Report9 : Indian Super League 2015 Since long, most famous exports of Brazil have been its coffee and footballers to various leagues across the world. Footballers of Brazil were part of the inaugural season of the Indian Super League (ISL), but in this edition there has been a notable increase in the number of those from the South American country. Only eight got dressed in ISL colours for the inaugural edition last year.
Now, there are 18. Legendary Zico-coached FC Goa has signed seven from the South American nation, while Chennaiyin FC have five in their ranks. The Delhi Dynamos have four players, while Mumbai City FC and Kerala Blasters have one each. Only defending champions Atletico de Kolkata, Pune City FC and NorthEast United hold squads without a Brazilian.
As the number of professional clubs in Brazil has remained unchanged, the pace at which players are being churned out has resulted in supply being more than demand back home. The quality players are more often than not chosen by by foreign clubs most high-profile case of recent vintage has been that of Neymar, moving from Santos to Barcelona. With the wandering athletes constantly in search of new pastures, the success of the inaugural season of the ISL has made the league a viable option for the men from Brazil.
“Most of the Brazilians who played here last year had a good season. That made quite a difference. And now there are others too,” says Mumbai City FC forward Andre Moritz, who has returned for the franchise this year.
“But that said, I’ve never been a part of a team that has not had a single Brazilian in it,” he adds. Team officials too looked at the arrival of players as an opportunity to strengthen their respective squads. FC Goa coach Zico is one of them.
“I know the players well. So I’m hoping they can implement my philosophy when they play,” says Zico, who has often promoted a typically Brazilian attack-minded approach. “The Brazilian players are not in the team only because they are Brazilians. They are all good players,” he said. Chennaiyin FC head coach Marco Materazzi joked that the five Brazilians in his team would be a handful for the opposition.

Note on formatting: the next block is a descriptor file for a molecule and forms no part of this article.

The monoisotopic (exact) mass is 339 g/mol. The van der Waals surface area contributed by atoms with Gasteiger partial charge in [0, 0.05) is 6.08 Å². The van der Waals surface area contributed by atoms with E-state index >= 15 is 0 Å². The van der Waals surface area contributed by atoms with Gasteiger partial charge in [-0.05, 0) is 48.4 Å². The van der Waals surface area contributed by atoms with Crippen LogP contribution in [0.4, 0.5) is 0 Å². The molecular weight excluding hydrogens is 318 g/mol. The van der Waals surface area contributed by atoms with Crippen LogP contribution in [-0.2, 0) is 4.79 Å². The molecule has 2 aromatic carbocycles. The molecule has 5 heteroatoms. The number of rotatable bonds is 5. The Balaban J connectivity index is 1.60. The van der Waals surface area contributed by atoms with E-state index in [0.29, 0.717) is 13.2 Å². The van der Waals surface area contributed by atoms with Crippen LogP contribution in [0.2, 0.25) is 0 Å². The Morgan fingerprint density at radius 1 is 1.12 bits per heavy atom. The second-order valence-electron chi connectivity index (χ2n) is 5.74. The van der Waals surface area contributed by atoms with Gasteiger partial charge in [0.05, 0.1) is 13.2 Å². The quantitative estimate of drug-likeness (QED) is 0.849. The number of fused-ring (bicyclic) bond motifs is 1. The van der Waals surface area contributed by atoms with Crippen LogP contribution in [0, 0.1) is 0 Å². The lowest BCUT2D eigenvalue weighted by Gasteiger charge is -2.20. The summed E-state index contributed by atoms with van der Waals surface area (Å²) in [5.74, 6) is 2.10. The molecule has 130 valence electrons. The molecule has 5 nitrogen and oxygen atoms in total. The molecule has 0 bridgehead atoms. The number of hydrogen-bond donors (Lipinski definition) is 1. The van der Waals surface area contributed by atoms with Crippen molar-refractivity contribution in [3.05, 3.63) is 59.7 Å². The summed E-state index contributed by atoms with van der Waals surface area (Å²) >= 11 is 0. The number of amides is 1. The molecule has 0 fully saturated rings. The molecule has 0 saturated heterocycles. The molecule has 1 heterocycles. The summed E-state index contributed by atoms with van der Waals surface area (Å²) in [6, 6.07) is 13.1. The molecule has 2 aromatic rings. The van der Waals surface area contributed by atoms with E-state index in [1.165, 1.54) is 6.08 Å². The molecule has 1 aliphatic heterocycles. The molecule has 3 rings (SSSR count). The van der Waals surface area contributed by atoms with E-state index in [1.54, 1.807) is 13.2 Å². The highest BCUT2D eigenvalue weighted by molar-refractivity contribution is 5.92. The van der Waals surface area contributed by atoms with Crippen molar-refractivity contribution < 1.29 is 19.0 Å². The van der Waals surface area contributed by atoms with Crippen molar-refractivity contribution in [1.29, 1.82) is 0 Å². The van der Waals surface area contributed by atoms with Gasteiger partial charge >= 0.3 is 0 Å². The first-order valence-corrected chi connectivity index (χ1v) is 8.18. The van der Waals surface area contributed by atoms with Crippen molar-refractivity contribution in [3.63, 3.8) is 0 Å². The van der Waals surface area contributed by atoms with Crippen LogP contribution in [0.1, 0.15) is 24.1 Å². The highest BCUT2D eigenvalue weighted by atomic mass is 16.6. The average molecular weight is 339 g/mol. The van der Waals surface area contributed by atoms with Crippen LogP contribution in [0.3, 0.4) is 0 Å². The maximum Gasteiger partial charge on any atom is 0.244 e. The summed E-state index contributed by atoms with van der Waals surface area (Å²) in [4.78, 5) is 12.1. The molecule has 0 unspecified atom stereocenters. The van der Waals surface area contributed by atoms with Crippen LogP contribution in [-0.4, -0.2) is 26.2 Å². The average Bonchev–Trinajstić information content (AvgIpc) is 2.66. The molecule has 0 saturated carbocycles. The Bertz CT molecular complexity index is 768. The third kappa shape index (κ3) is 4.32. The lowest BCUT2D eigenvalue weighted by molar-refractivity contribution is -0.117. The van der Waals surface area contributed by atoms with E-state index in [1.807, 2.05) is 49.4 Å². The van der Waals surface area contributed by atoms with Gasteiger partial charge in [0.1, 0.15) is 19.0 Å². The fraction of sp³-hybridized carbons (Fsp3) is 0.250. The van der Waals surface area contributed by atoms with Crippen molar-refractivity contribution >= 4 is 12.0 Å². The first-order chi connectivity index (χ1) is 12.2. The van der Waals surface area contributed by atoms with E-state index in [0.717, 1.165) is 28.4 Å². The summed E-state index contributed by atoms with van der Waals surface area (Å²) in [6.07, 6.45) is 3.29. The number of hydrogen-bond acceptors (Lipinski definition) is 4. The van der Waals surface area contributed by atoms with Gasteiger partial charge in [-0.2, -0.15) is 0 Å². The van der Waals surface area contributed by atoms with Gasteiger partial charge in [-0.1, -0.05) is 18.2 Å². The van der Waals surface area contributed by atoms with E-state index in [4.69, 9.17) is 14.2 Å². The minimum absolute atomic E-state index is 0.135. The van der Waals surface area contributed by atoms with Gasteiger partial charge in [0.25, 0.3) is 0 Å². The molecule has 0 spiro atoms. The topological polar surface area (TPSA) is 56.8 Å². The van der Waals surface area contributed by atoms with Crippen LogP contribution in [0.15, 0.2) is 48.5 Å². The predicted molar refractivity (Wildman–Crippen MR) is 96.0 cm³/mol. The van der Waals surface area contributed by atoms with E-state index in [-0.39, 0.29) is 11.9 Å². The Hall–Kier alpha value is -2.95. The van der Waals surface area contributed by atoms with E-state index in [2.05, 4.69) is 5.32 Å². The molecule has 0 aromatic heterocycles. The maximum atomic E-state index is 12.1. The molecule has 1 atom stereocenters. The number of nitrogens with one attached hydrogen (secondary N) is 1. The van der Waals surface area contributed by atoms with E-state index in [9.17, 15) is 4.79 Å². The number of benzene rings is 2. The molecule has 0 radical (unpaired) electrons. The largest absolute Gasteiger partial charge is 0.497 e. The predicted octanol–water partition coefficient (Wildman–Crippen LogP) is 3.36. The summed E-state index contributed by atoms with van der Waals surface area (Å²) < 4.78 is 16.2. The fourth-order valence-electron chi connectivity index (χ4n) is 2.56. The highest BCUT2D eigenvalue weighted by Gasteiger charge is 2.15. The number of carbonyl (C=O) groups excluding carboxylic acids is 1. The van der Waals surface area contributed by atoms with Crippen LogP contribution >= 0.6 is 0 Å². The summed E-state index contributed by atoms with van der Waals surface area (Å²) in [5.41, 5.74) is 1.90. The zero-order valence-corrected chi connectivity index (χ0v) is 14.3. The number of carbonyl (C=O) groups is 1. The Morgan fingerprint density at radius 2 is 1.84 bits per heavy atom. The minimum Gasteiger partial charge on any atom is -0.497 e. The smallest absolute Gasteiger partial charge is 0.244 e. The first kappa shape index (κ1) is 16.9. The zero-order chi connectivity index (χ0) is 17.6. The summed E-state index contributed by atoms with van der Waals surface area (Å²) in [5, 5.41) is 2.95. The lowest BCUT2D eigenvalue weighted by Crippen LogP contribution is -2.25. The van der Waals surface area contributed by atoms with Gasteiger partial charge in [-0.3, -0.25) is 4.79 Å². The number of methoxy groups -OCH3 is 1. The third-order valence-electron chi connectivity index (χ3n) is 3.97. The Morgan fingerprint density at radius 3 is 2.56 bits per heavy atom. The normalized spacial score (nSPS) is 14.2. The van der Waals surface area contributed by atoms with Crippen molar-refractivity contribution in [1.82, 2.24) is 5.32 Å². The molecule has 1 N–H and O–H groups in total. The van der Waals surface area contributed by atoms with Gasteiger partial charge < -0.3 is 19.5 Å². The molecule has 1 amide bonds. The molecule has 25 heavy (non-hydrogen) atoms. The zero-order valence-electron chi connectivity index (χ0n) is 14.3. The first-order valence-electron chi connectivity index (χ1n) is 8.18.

For the likes of FC Goa’s veteran defender Lucio, who won the 2002 World Cup with the Seleção, the opportunity to play under his idol Zico was too great to refuse. “That was the incentive for me to come here. Playing for
Zico is something I’ve wanted to do in my career and now I’m getting that chance,” he asserts. Of the eight marquee players in the ISL, three are Brazilian — Lucio, Elano Blumer from the Chennai side, and Roberto Carlos, the player-coach of the Delhi Dynamos.
However, Carlos may just be the most well remembered from the current crop of ISL Brazilians. He too won the 2002 World Cup and has three Champions League medals he won with Real Madrid. But it is the powerful ‘banana-shot’ freekick he scored against France in 1997 that remained etched in the fan’s memory.
And even during the 42-year-old’s first ever press appearance in India during the ISL auction, the quality of the players his team had purchased was always going to be the secondary question. The first was about that one particular freekick.
Zico said that it was too early to compare ISL with top leagues of Europe FC Goa coach Zico and Brazilian football legend feels ISL has done a lot for Indian football but will take time to be able to compare with the best leagues in the world.
It was added by Zico that ultimately the ISL will have to be a full-fledged league similar to their counterparts in other countries with seventh-eight
months duration. “The first season was a success but it is too early to compare ISL with top leagues in the world. But it has done a lot of good in Indian football. It has brought Indian football to the knowledge of the world,” he said at a media event here ahead of the second season beginning October 3.
“The duration of three months is not enough. It will have to be of similar duration as in other leagues in other countries. Ultimately, India will have to have one league,” he added. Kerala Blasters coach Peter Taylor also realised that it was too early to make a comparison with other top leagues but said that increasing number of players in Europe know about ISL now.